And no, I don't mean that in a "Vernon Wells won't leave the table until he's finished his third double-cheeseburger" kind of way. I'm talking about overall team scrappiness and a never say die attitude that has translated into gutsy team performances and come from behind wins.
There were several times when this particular edition of the Blue Jays could have folded, when it would've been easy to flip the switch off and let the season get away. The back-to-back ninth inning meltdowns against Tampa in early June, the two losses to start the series against the St.Louis Cardinals later in the month, and more recently, heading into Yankee stadium after being swept by the lowly Cleveland Indians all come to mind.
But each time the Jays faced the prospect of being completely buried in the standings they responded and came away with a much-needed win. For a team with extremely low preseason expectations, that means something. Actually, it means everything. Entering a 'rebuilding phase' is basically another way of telling your fans your going to lose. But if you can actually rebuild without turning into the Pittsburgh Pirates for a few seasons, it allows you to potentially speed up the process because your players haven't forgotten how to win. That can make the transition from up and coming to legitimate far less bumpy.
Normally you would point to the manager as a specific reason or a major contributor in developing successful team qualities and characteristics, but Cito Gaston was brought back to sell tickets, not to be a Major League manager. His atrocious handling of the bullpen, stubborn refusal to alter a stagnant line-up, and total neglect for his bench has cost the Jays far more than any gentle whispers of encouragement to the younger players has helped.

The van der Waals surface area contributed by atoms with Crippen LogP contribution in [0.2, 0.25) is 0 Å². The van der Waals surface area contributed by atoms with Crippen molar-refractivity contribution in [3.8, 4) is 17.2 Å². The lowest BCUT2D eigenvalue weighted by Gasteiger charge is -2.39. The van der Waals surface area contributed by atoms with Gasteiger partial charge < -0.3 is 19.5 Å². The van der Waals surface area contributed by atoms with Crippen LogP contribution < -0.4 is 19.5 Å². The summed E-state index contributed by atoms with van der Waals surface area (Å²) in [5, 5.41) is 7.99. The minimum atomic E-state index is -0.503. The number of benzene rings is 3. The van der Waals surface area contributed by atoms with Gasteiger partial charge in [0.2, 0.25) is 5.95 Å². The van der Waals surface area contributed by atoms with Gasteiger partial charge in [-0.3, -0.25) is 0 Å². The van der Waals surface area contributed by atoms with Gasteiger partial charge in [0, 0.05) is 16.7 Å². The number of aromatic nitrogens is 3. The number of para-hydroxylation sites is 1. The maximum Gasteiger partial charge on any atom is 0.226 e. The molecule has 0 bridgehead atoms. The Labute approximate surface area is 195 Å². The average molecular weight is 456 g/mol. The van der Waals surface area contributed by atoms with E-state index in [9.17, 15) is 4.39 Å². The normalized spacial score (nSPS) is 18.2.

Which leads us to the person who has really put his fingerprints on this operation: Alex Anthopoulos, the boy wonder GM who took control of the franchise, at least from a player development standpoint, last fall. After 15 years of trying to patch holes with mediocre free agents when what this team clearly needed was an entirely new foundation, Anthopoulos has Jays fans eagerly jumping on his bandwagon by presenting a blueprint that actually make sense: Stockpile starting pitching and positional prospects, let them develop together, and then add through free agency when it's time to go over the top. So what if I've been trumpeting the exact same game plan in this space for years? (Really, I'm happy that Anthopoulos, a guy who is only a few years older than me, gets to make 10 times more money than I do, travel around North America in a private jet, stay in five star hotels and talk baseball everyday. I'm not bitter at all, not a bit. Hold on a sec...just have to scream into my pillow here. Okay, all good.)
Anthopoulos began his tenure by making what appears to be a good trade under difficult circumstances when he moved fan-favourite Roy Halladay for a package that included Kyle Drabek and Michael Wallace. Both are big-time prospects with high ceilings who should see playing time in Toronto later this year and both could be full-time big leaguers in 2011. Rather than caving in to the (not outrageous but still unacceptable) contract demands of Marco Scutaro, Anthopoulos smartly chose to replace him with Alex Gonzalez, who leads all shortstops in home runs and RBI. He also stole Brandon Morrow from Seattle, signed John Buck for the bargain price of $2 million and claimed Fred Lewis off waivers. Those moves prove that after only nine months on the job, Anthopoulos has earned our trust.
With a cupboard full of young and talented pitchers accumulated by the previous regime and an ownership-endorsed organizational shift in team-building philosophy, Toronto is finally properly positioned to follow the Tampa Bay model and sneak up on the Red Sox and Yankees in a few years.